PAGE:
It looks like the MRC can now buy property without the council’s approval. I wonder if this is a step in the right direction or not? Any thoughts? Thanks to the AJC for the story…
By CHRISTIAN BOONE
The Atlanta Journal-Constitution
Published on: 06/15/06
The Marietta City Council on Wednesday approved an amendment that gives the Marietta Redevelopment Corporation new authority to buy property without first getting the council’s consent.
The council also passed a new budget for fiscal 2007 and agreed to a franchise agreement with Comcast to be the city’s new cable television provider.
Only one council member, Rev. Anthony Coleman of Ward 5, voted against giving the redevelopment organization increased power. As presently constituted, the MRC has 11 voting members ? its chairman, real estate broker Floyd Northcutt, formerly served on the city council, and the city’s mayor, Bill Dunaway, is a nonvoting member.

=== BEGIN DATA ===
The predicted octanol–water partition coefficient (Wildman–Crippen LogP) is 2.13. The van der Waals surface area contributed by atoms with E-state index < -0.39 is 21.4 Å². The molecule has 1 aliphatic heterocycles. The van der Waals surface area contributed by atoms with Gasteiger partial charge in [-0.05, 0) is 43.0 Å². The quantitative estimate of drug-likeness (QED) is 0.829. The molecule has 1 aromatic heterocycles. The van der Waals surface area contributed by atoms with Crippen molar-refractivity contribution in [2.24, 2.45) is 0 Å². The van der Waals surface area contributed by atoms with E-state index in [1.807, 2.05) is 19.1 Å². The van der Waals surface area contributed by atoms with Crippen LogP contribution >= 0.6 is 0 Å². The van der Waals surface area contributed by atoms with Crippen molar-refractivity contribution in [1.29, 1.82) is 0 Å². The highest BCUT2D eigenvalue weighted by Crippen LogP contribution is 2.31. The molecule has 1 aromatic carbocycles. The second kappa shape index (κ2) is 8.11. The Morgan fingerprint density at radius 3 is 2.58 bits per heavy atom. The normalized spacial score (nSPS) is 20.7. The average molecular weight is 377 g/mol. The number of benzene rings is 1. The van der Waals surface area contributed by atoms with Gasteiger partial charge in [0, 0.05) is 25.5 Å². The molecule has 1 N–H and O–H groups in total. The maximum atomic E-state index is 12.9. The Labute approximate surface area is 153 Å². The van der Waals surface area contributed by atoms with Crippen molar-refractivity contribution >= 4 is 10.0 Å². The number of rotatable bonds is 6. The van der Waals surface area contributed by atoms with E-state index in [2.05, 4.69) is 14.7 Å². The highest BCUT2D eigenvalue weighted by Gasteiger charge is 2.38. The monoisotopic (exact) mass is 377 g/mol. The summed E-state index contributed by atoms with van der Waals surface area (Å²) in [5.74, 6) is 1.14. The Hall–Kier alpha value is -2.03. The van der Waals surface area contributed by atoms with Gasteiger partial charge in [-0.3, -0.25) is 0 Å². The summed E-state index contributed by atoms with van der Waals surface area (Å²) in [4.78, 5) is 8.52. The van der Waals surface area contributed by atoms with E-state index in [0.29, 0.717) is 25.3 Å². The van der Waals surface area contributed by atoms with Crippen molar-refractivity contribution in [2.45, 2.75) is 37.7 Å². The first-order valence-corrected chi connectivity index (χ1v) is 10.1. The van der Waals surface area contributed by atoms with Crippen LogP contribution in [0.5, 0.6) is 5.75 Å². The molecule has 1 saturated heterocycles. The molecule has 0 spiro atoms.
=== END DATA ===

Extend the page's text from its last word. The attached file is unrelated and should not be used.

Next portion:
As part of the agreement approved on Wednesday, a city council member will join the MRC as a voting member, but Coleman said he’d like to see another added.
“When public tax dollars are concerned, you want as much oversight as possible,” Coleman said.
The council is considering appropriating $2.1 million in seed money to get the project under way.
The MRC, which currently acts as an advisory board to the city on issues concerning redevelopment, will now have the power to, for example, take out loans without the council’s consent.
A new working agreement that will effectively govern the MRC has yet to be completed.
The corporation is modeled after the RiverCity Company, a private, non-profit chartered to spur economic redevelopment in Chattanooga.
So far, growth and development watchdogs like Involved Mariettans Planning Actively for the City of Tomorrow have not taken a position on the MRC’s broadened authority, although IMPACT president Laura van Mever is optimistic about the group’s potential.
“It involves taxpayer’s dollars, so it needs to be watched,” she said.
“But from what I’ve seen in Chattanooga, I think there’s great opportunity here. The city doesn’t have the time to focus on the key issues of redevelopment, and I think it’s good to have a group where that is their primary mission.”